Microfranchisees are rural women from fair trade coffee cooperatives that possess the basic skills and motivation to promote solar and other appropriate technologies and sell small solar-powered items door to door.  Microfranchisees are recruited in groups of 5-10 women per group.  These women are vetted by the management of their coffee cooperative to ensure that they are active community members (which provides natural sales outlets), have experience managing income from a business, and are in good standing financially (since microfranchisees handle hundreds of dollars worth of product on a regular basis).

See the profiles of the first group of TecAp microfranchisees from the cooperative CCAJ in Jalapa, Nicaragua.

TecAp launches new groups of microfranchisees

IDEAS has calculated the cost of organizing, training and launching a new group of 10 microfranchisees at around $2,300.  That amount includes an initial meeting with management to present the project, a second meeting with a large group of women if management approves the project, and then a third meeting with the women who decide to become microfranchisees.  Those women will be provided catalogs and signs for their homes and will convene once a month for the next three months to receive product trainings and assistance with the sales process.  After these 3 days (over the course of 3 months), they will be able to continue selling and managing their business independently.  Each woman has her own exclusive territory in which to sell.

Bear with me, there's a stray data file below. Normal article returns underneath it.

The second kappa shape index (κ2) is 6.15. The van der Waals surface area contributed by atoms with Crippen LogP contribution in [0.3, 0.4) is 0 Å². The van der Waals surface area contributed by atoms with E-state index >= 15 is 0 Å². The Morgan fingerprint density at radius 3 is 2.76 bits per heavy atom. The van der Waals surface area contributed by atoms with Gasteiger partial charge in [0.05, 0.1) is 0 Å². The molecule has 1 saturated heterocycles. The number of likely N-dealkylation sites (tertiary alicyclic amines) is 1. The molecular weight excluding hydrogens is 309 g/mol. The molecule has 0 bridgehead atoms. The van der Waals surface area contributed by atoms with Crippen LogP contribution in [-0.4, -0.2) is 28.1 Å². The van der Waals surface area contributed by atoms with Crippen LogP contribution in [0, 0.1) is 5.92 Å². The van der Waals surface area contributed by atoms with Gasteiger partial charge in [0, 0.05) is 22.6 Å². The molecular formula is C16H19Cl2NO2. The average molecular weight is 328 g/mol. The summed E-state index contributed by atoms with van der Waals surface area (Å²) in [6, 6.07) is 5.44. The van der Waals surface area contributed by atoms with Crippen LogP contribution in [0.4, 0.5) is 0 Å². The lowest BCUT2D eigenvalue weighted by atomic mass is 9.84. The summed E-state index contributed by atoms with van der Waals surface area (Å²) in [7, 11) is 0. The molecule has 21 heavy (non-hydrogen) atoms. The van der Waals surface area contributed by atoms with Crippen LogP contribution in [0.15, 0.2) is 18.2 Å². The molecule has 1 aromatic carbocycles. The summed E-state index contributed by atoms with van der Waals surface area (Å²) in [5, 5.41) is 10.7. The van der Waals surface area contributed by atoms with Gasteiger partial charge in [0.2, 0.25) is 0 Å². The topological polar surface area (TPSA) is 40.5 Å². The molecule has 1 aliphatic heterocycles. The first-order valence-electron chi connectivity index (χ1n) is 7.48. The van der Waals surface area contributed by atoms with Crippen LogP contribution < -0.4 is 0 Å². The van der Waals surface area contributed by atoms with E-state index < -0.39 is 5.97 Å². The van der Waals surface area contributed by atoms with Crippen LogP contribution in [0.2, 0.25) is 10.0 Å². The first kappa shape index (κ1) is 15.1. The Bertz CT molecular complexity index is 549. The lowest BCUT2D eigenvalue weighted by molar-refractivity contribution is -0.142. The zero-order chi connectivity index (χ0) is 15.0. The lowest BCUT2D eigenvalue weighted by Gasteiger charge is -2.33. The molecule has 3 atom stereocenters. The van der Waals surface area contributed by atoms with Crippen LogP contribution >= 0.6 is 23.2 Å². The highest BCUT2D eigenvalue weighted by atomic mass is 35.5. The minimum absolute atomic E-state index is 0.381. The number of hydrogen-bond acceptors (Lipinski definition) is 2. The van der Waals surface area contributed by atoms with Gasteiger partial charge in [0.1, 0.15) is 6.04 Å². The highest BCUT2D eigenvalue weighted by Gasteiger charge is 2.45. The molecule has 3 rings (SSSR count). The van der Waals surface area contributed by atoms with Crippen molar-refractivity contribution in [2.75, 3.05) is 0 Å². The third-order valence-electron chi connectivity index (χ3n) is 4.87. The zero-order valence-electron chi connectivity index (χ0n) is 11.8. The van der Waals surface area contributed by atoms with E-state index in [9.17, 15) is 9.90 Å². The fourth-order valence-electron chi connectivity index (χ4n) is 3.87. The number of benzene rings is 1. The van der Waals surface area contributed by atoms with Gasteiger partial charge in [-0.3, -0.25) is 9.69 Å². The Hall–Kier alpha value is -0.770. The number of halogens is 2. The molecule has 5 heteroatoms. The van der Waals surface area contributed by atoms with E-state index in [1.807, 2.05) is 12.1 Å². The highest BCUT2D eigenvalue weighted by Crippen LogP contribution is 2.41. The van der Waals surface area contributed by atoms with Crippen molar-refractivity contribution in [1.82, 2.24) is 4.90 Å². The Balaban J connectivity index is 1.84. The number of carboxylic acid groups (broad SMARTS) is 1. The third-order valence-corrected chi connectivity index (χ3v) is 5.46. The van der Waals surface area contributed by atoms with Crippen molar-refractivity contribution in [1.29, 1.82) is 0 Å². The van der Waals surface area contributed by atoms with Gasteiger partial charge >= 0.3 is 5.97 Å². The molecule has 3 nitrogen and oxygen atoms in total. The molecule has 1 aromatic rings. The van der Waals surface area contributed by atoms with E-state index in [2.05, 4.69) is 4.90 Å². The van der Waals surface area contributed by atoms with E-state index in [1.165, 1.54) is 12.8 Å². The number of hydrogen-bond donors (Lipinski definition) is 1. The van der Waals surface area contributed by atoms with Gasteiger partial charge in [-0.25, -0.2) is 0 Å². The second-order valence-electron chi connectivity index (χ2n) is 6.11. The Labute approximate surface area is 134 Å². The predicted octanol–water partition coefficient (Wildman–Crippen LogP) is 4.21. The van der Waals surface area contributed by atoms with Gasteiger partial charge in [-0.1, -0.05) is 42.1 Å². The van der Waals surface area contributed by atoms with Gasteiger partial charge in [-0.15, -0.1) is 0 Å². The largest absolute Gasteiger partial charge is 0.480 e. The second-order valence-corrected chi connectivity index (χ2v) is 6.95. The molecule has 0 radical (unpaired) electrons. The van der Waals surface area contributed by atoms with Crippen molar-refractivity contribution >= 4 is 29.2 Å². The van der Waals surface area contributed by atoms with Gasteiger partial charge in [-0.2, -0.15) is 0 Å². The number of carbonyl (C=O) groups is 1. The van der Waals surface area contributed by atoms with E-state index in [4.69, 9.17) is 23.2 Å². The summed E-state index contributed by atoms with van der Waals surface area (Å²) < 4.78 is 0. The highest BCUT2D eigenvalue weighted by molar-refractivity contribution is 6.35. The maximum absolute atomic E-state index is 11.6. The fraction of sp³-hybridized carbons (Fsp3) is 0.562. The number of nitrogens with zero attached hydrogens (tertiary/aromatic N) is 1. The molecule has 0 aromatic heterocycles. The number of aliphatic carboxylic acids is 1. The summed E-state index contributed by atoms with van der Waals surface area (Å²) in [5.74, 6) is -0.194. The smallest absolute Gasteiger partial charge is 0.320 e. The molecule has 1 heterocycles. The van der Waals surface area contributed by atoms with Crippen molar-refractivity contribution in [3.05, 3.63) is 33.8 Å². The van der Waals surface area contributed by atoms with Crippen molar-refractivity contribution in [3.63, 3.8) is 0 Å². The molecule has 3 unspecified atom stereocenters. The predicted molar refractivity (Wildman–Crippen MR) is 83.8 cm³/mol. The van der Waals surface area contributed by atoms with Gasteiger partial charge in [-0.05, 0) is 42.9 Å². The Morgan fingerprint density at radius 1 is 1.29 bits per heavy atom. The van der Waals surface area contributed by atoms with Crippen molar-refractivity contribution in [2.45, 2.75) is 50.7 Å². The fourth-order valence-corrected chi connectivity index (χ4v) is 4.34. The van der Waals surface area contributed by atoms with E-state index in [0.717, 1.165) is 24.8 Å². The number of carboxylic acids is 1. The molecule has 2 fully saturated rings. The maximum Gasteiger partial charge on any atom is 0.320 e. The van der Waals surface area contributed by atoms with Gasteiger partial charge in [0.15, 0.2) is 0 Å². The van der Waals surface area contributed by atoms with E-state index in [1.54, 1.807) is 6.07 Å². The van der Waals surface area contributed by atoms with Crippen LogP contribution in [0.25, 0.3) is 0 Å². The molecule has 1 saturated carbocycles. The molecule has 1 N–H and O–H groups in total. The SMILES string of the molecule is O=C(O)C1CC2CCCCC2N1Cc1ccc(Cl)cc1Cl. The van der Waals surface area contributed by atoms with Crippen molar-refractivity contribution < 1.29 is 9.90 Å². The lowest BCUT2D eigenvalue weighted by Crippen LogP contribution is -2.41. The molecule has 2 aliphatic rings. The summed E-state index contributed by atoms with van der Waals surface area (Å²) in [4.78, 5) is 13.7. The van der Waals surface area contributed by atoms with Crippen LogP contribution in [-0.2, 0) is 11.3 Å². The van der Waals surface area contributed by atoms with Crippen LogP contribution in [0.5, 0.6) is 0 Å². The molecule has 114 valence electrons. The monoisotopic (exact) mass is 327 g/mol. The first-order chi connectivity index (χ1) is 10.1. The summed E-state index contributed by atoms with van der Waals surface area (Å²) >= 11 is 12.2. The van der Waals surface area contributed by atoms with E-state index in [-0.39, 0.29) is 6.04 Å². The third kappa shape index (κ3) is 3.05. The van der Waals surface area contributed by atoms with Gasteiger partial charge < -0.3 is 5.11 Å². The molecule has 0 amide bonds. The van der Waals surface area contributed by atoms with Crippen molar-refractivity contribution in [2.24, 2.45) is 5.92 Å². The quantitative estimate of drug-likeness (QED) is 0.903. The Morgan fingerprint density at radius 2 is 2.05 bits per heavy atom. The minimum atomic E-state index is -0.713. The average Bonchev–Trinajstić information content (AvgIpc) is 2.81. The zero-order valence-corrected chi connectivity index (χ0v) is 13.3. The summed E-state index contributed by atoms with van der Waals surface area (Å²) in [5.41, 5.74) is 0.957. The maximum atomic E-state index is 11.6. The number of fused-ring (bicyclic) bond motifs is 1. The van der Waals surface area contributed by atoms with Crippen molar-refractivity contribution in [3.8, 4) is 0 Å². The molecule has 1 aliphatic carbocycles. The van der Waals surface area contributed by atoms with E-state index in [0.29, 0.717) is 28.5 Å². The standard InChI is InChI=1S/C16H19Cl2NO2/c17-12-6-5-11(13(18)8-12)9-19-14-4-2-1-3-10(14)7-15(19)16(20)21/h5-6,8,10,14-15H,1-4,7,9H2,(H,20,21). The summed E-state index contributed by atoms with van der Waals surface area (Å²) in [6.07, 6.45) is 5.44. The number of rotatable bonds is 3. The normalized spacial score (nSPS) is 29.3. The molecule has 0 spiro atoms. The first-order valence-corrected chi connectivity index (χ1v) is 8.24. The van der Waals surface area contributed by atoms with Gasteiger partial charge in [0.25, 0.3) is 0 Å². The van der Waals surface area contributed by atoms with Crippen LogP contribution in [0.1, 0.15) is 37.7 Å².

Click here to donate and help launch a new group of microfranchisees.

Women-owned convenience stores will also carry TecAp products

In addition to recruiting groups of women, IDEAS will also be identifying women in key geographic areas who already have convenience stores in their homes and will be training them to become official points of sale for TecAp products. In some of the most remote regions where the products will be most needed, it is less possible to organize an entire group of women but still a very rich market for these products, so training women microentrepreneur storeowners to distribute TecAp products will be a viable alternative if organizing an entire group of women is not possible.

Funders during 2013-14 will support the recruitment and training of new microfranchisees as well as the growth of the microfranchise, which will increase the incomes of many women and rural coffee-growing families, putting needed solar-powered products in the hands of those who need them most.  This program also will be a very valuable test of and testament to the possibilities of the microfranchising business model in Latin America.

Please consider supporting this groundbreaking initiative that has the potential to dramatically change the distribution mechanisms in Latin America, providing economic opportunity to rural women while bringing life-changing products to the people who need them most.

TecAp needs donations now to continue to test this innovative business model.  Click here to donate.